The Path of Poisons online course


Historical and Anthropological Dimensions of Poison in the Western Tradition


It seems the allure of Poisons is irresistible to us. Despite representing what is dangerous and forbidden, we cannot seem to ever escape their calling; poisons inspire something primeval and powerfully seductive, they offer us the chance to unveil otherwise unfathomable mysteries of our surroundings and ourselves. Humanity and its history are forever linked to poisons.

In this online course, we will address the different masks that Poison has assumed in the western tradition through the ages, and the paths that it has offered to humanity: paths of illumination, paths of life, paths of healing, and paths of death and destruction. We will discover the different manifestations of the poison/medicine dichotomy, the origin of drugs the way we know them today, and their usage within religious and mystical contexts. We will offer a historical and anthropological context in which to place individual experience, perhaps serving as a starting point for interacting with Poisons at a deeper spiritual or mystical level. We have incorporated a practice suggestion each week which we think can help the attendant reflect upon what has been taught in each class.

We think this course can help give cohesion and coherence to the attendants’ practice (whether it revolves around sorcery, magic, herbalism, alchemy, or witchcraft) by adding a long-forgotten and yet crucial element: the mysteric key of Poison.

Course Syllabus

Part I: The Hands of Gods: Poisons in Ancient and Early Medieval Times

  • Introduction
  • Pharmakós and phármakon
  • Ritual usage of drugs in mysteric rites
  • Shifting the Paradigm: Poison becomes the enemy
  • Veneficium or the gifts of Venus
  • Practice I

First, we will talk about the classical idea of ​​the pharmakós, a structural term in which Poison and cure, magic and science are fused together. This concept would change its meaning over time. We will unveil the mysteries of initiatory paths like the Eleusinian or Dionysian mysteries, and the resurgence of veneficium as one of the first instances of the systematic prosecution of poisons, whose mastery and knowledge would quickly be related to Witchcraft.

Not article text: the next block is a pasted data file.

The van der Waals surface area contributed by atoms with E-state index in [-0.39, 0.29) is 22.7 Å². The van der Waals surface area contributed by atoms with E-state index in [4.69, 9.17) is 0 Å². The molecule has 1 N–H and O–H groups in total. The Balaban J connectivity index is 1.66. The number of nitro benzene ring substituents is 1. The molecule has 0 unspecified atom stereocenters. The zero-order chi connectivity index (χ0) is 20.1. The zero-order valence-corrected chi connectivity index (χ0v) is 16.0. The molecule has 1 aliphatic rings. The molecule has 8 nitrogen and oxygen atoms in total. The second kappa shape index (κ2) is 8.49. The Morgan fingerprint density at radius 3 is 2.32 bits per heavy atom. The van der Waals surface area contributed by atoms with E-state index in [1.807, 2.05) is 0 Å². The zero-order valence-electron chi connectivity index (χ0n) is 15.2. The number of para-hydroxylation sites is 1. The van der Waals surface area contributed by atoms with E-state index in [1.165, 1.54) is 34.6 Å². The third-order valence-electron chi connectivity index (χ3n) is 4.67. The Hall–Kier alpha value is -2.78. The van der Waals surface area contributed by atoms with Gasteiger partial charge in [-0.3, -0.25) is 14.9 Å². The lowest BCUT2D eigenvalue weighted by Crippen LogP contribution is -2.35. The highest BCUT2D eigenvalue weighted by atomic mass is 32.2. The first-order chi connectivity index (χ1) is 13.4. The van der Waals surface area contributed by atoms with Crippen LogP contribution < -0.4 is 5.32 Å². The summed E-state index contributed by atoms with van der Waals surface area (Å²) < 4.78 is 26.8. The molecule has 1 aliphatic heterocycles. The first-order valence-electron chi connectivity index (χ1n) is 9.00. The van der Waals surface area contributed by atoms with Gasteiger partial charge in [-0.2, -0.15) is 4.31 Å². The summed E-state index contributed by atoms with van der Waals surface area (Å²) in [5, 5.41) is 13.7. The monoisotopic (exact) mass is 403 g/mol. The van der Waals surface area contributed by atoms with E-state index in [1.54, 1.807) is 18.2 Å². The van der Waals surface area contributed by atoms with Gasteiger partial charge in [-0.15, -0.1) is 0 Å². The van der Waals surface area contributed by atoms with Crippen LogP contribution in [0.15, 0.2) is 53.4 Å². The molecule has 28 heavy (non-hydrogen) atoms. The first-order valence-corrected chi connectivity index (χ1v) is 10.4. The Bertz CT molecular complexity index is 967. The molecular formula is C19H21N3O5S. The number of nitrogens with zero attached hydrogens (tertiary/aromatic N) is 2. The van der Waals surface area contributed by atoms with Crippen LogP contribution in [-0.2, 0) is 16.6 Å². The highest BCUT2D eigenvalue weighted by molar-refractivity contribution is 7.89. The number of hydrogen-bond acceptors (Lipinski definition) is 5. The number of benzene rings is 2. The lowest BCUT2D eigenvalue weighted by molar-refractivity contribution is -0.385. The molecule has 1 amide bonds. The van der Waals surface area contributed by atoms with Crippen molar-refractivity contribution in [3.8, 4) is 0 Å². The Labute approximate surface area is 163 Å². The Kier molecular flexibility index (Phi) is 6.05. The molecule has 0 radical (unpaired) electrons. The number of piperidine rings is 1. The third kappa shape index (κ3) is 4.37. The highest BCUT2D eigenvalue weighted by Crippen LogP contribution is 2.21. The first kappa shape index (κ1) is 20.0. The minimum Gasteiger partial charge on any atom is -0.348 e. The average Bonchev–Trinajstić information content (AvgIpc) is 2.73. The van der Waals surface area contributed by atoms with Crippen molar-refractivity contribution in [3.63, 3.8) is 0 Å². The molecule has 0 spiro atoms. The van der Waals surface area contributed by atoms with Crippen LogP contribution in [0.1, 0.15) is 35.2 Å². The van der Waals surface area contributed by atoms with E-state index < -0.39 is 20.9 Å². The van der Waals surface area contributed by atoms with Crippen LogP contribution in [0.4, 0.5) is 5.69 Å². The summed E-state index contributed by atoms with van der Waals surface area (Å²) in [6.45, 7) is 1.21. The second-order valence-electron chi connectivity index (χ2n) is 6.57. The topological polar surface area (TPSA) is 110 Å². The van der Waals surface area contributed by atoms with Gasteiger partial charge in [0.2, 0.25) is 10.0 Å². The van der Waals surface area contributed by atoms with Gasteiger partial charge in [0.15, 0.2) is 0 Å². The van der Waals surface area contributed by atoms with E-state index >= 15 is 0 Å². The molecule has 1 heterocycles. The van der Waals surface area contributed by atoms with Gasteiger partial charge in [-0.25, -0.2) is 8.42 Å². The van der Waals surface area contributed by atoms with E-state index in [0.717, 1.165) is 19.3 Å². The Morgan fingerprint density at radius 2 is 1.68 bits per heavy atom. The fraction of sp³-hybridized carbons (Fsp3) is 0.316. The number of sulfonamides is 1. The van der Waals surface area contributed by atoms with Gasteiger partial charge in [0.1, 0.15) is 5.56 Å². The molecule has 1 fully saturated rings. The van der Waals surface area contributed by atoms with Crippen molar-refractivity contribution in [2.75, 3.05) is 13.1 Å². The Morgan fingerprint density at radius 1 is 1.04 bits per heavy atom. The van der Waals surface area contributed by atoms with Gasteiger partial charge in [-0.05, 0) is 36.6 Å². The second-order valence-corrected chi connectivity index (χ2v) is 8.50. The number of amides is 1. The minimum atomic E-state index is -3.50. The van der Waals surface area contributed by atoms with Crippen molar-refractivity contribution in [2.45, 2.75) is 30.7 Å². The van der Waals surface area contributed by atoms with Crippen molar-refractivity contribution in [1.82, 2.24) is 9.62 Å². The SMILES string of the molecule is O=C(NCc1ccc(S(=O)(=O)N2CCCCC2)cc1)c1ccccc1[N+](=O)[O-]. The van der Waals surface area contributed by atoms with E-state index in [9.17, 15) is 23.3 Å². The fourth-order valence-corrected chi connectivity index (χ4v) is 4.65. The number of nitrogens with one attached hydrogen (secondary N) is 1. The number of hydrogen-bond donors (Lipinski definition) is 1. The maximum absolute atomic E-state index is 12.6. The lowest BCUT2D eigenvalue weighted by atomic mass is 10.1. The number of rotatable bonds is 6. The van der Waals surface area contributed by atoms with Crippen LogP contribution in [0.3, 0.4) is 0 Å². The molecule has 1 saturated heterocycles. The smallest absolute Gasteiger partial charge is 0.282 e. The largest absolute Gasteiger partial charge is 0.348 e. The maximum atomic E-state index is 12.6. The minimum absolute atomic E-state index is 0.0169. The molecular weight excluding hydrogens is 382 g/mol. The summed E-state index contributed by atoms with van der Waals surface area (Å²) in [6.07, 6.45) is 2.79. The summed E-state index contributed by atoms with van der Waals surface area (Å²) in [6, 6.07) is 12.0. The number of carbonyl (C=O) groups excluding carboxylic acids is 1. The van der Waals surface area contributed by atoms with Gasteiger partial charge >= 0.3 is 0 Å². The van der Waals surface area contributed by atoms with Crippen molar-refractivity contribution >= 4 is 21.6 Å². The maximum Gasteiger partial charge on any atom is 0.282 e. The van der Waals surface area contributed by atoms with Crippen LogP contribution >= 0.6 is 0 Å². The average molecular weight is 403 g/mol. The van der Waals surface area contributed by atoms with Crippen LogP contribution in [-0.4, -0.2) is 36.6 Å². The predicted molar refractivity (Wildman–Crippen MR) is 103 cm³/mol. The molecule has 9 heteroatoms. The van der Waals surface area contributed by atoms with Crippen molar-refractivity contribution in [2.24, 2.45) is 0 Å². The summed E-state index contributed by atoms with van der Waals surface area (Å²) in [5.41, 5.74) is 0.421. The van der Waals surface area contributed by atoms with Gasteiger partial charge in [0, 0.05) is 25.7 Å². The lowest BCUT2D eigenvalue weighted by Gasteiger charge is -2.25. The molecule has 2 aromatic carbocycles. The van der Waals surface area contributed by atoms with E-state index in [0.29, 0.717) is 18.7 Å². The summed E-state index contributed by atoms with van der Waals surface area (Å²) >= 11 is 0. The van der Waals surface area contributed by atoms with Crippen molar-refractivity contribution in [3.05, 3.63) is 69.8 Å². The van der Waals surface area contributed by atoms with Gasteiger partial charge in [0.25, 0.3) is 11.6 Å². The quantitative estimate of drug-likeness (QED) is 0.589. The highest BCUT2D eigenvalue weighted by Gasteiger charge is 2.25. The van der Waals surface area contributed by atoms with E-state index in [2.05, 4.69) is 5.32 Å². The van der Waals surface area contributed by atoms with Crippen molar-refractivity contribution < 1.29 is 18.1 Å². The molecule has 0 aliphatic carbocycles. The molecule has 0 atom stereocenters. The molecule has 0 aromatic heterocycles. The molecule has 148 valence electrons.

Main plants/allies that will be commented and analysed in this unit:

  • opium poppy
  • reed
  • barley
  • hops
  • fly agaric
  • ergot
  • Syrian rue
  • cannabis
  • vine

Part II: The Gifts of the Devil: Poisons and witchcraft

  • Metzina and Metzineria: the medieval pharmakós
  • The Witches’ Ointment
  • Deadly and not so deadly nightshades
  • Practice II

In the second class, we will deal with the interesting relationship between poisons and witchcraft, the elusive and inspiring concept of the medieval metzina, the origins and interpretations of the infamous witches’ ointment, and the consequences of dealing with certain hexing herbs belonging to the nightshade family (henbane, belladonna, thornapple, and mandragora).

Main plants/allies that will be commented and analysed in this unit:

  • belladonna
  • thornapple
  • scopolia
  • henbane
  • mandrake

Part III: The Quest for a Vision: Post-Enlightenment and the Poison Path

  • Paracelsus: “sola dosis facit venenum”
  • Poisons in alchemy
  • Consequences of rationalism: Pharmacratic inquisition and the psychedelic culture
  • The poison path
  • How to, when to, where to?
  • Practice III

In the third lesson, we will talk about the different changes in the social and spiritual paradigm of poisons and drugs, and how theological and political elites have modified our usage and perception of Poisons until the present day, going from the empirical view of the Enlightenment, Paracelsus’ contributions to our current-day conceptions of medicine and toxicology, the enigmatic teachings of alchemy, the revisionist approach of the psychedelic culture, and the current mystique of the Poison Path.

Main plants/allies that will be commented and analysed in this unit:

  • toad venom
  • aconite/monkshood
  • foxglove
  • hemlock
  • yew
  • white hellebore
  • black hellebore

*Each part of this course includes a series of practice suggestions for which you will not need any materials.

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